What, therefore, appears to have been Mallinson and Healey's response to these changing ecclesiological verities?  Thomas Healey first employed the geometric style at Clayton in 1847 and continued using it throughout his life with the exception of the years 1851-54.  He first used a version of the curvilinear style at Mytholmroyd in 1847, and although after a period when he particularly favoured it (1851-54 again), he can be shown to have adopted  it less, his last manifestation of full-blooded flowing tracery in his work came only in 1861, when he used it for St. Mary's, Laisterdyke (Bradford) (since demolished).  This record does not suggest he was unduly trammelled in his approach to architectural style and the two contemporary churches considered here are especially interesting because Healey availed himself of the curvilinear style at Bankfoot and the geometric style at Shelf, suggesting he considered them entirely interchangeable.

 

Bankfoot and Shelf churches each consist of a chancel with a tiny N. chapel and a southeast vestry (cross-gabled at Bankfoot and with a lean-to roof at Shelf), and a nave with lean-to aisles, a N. porch and a bell-côte above the W. gable (which is octagonal and topped by a spirelet at Bankfoot).  St. Matthew's, Bankfoot, was described exhaustively in The Bradford Observer, both inside and out, with even its precise dimensions given ('Nave, 65 feet by 25 feet 2 inches; Aisles, 65 feet by 9 feet 4 inches; Chancel 22 feet by 16 feet; Vestry, 10 feet by 8 feet') besides the names of the contractors who built it and who it was probably hoped would thus want to buy a copy of the newspaper in order to see their names in print ('Masons - Messrs. Patchett & Co., Queenshead; Joiner & carpenter - Mr. Ives, Shipley; Glaziers - Messrs Firth, Halifax; Slaters - J. & H. Hill, Bradford; Painter - Mr. Peel, Bradford; Clerk of the Works - Mr. Mawson').

The church owes its origin mainly to the pious liberality of John Hardy Esq., of Tryburgh, in this county, who contributed the magnificent sum of £2,500 towards the endowment, and £500 towards the erection of the building... The nave is separated from the aisles by lofty arches of two orders, resting upon octagonal pillars and plain bases...  The chancel is entered by a lofty arch resting upon attached filleted shafts... The [chancel] roof is of wagon-headed form, having spaces between the rafters coloured blue and semée with stars...  We understand that the entire cost of this church, including the churchyard wall, is about £1,800, and the accommodation for 490 persons (The Bradford Observer, 13th December 1849, p. 6).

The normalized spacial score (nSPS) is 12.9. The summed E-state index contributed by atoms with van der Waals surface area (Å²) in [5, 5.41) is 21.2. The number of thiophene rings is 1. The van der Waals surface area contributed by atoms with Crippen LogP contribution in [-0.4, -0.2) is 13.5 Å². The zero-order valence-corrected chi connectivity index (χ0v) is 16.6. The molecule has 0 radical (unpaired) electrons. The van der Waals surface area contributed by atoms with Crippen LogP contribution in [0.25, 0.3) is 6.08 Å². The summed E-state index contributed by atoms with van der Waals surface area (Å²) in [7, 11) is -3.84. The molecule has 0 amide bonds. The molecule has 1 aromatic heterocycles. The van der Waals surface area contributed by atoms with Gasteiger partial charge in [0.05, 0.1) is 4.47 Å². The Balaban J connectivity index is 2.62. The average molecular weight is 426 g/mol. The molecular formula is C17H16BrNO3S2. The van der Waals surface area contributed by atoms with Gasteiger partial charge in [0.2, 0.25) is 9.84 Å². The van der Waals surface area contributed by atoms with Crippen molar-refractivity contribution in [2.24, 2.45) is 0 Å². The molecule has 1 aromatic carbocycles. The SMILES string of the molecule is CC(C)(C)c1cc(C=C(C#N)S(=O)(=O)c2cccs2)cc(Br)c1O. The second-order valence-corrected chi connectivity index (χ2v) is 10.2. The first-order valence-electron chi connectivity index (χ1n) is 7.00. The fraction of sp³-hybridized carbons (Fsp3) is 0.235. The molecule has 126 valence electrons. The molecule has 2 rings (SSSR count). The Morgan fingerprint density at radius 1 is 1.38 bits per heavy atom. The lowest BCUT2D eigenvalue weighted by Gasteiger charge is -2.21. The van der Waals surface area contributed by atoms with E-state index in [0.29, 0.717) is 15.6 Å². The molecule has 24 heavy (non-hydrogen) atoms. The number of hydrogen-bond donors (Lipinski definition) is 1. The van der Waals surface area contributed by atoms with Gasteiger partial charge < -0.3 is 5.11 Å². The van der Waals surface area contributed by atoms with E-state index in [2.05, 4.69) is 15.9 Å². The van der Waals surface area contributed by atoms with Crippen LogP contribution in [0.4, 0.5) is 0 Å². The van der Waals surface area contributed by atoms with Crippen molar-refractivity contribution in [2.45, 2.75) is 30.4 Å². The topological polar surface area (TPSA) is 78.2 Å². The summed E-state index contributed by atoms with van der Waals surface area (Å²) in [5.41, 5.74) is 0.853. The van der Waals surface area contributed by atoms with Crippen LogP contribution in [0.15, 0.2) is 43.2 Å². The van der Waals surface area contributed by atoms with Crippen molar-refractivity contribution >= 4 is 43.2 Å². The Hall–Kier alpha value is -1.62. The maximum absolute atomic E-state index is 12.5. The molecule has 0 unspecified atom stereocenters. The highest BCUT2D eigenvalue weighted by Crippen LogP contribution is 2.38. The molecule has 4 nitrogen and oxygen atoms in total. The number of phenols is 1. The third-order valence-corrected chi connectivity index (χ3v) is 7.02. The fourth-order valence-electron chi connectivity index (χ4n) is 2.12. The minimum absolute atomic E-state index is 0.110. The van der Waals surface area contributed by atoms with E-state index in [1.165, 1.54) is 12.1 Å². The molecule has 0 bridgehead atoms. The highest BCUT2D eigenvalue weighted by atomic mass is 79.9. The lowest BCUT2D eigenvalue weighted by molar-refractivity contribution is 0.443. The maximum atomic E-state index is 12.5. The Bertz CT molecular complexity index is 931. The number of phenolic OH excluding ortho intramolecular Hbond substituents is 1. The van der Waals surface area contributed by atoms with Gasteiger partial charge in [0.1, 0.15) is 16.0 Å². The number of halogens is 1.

A little of the exuberance of the curvilinear style can be seen at Bankfoot, even in this small compass, in the variety of window traceries in which all the lights are ogee-pointed. (See the two N. windows illustrated above.)  Inside the church, the five-bay nave arcades are composed of arches bearing a hollow chamfer and a wave moulding, springing from octagonal piers.  The nave roof has purlins at the ⅓ and ⅔ stages, collar beams supported by arched braces joining the lower purlins, and struts rising from the collars to the upper purlins above.  Following the completion of the building, Mallinson and Healey were commissioned to design a National School for the parish, and this too has survived  (across the road immediately opposite), now converted into a couple of private dwellings.